Aquascaping --- Midground plants?
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Old 04-16-2005, 10:33 PM   #1
RoseHawke
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Aquascaping --- Midground plants?


My tank is a 55 gallon. I wish I had gone ahead and gotten a 75 despite the fact that it would poke out 6" in front of the bookcases that are flanking my aquarium location. The 55 is only 12" (if I remember correctly) from front to back which makes it extremely difficult to get a good midground composition.

The only plant I've got that I would call a "true" midground is the alternanthera reineckii --- or maybe it just grows slow . Everything else either wants to reach for the sky or sprawl over the substrate. The hygrophila especially in the high light tends to want to sprawl although when I prune I try to sort of comb everything I leave upwards.

I'd kind of like to eventually get rid of the hygrophila and replace it with something else (although I'm rather fond of the sunset hygro.) Any suggestions on a plant for soft, acidic water in a moderate to high light CO2 enriched situation that will achieve a height of about 4-5" and stay there ?
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Old 04-17-2005, 01:03 AM   #2
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Maybe not down at the 4-5" level, but here's the mid-ground-ish lants I use.
Dwarf Lobelia cardinalis - a nice light green. Very slow grower, easy to top and keep low.
Anubias v nana - a nice dark green. Also very slow. Perhaps a tad above 4-5.
Crypt wendtii - a bronze and reddish color. Probably more like 6-8", but there are lots of choices in the crypt family.

Though I use is as a low-background, I'd also suggest Hemianthus micranthemoides. Light green. Interesting texture with the small leaves. Grows moderatly fast, but does well with frequent hair cuts.
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Old 04-17-2005, 01:27 AM   #3
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I hadn't thought about the cardinalis for this, but I see on pulling up some pix that it's got a very similar color and texture to the alternanthera reineckii. Taking another look at the pic I posted this morning (the "pruning" thread) I think the a. nana would work if I can find a nice, smallish piece of driftwood to tie them to. I've tried just putting them (anubias) into the substrate making sure not to cover the rhizome, but have found this to be an exercise in patience to get the things to stay in the substrate . I may end up with some crypts although I've been trying to stay away from them for the most part as it seems from my reading that they can be a bit "tetchy." I believe I may be to the point now though, that that wouldn't be such an issue.

Thanks! You've set me off thinking in a different direction !
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10 gallon — lo-tech; 1.8 wpg DIY CF light; no CO2; Aquaclear mini; Schultz substrate; java fern; java moss; 7 Neon Tetras; 1 flame dwarf gourami
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Old 04-17-2005, 01:43 AM   #4
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You might have looked at the emersed form of Lobelia. The emersed form is darker green on top and purple underneath. When grown under water, it turns completely light green.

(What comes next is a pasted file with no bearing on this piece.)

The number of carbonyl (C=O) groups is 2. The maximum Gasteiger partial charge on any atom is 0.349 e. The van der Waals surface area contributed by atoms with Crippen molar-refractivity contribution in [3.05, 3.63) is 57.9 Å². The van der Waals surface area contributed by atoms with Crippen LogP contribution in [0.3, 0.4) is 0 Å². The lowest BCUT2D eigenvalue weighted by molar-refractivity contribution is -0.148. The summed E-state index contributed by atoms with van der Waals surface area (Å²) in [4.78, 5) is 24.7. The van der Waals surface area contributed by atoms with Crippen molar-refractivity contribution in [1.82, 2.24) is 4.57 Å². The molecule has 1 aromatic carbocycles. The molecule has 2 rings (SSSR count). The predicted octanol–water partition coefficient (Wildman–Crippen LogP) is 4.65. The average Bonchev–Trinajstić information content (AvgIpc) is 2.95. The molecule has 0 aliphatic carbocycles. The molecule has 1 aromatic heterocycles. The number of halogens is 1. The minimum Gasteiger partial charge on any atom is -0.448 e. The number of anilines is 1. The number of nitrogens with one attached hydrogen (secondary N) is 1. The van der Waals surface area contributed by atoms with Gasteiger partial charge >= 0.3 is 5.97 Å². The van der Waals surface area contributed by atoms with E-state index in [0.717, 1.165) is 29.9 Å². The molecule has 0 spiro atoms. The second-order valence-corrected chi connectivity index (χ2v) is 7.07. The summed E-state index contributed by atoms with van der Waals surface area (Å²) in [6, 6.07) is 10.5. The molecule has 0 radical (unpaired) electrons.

On the anubias, try a rubberband and a rock .
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Old 04-17-2005, 05:09 PM   #5
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Quote:
Originally Posted by BSS

Though I use is as a low-background, I'd also suggest Hemianthus micranthemoides. Light green. Interesting texture with the small leaves. Grows moderatly fast, but does well with frequent hair cuts.

I second the Hemianthus micrathemoides. AKA Pearl Grass or Baby Tears. Its a lovely looking foreground, if given the "haircuts". bob
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Old 04-17-2005, 05:44 PM   #6
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Cindy, I've got the same problem in my 20g, and it has been effectively solved with Crypt wendtii. I think it is about perfect for what you are looking to do. But a patch of it does need to be 5-6" wide (front to back) to really be dense enough to block the "legs" of your background plants.

They work well for me, and that says something about the ease of care for these lovely little plants!
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Old 05-01-2005, 07:26 PM   #7
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anubias nana works great, because you can trim it to whatever shape you want; just cut away the leaves that dont fit the flow
hairgrass! it works great, especially when you slope it up from front to midground. Come to think of it, any type of grasslike carpeting plant works.
crypts work well.
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Old 05-01-2005, 09:08 PM   #8
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What about Hygrophila corymbosa ''Compact''?

I have it in my 25 Litre tank (The three rosette-looking plants in the middle), and now also in my 80 litre tank.

It grows well in that "low-tech" tank, but I also took a small side branch and planted it in my "high-tech" 80 litre tank, where it is currently going nuts! It is branching like mad, forming an even more intense compact rosette (hard to imagine now that it's actually a stem plant), but importatly, it is staying nice and low.... lower than in the 25 litre tank, which I believe is due to my intense lighting keeping it that way.

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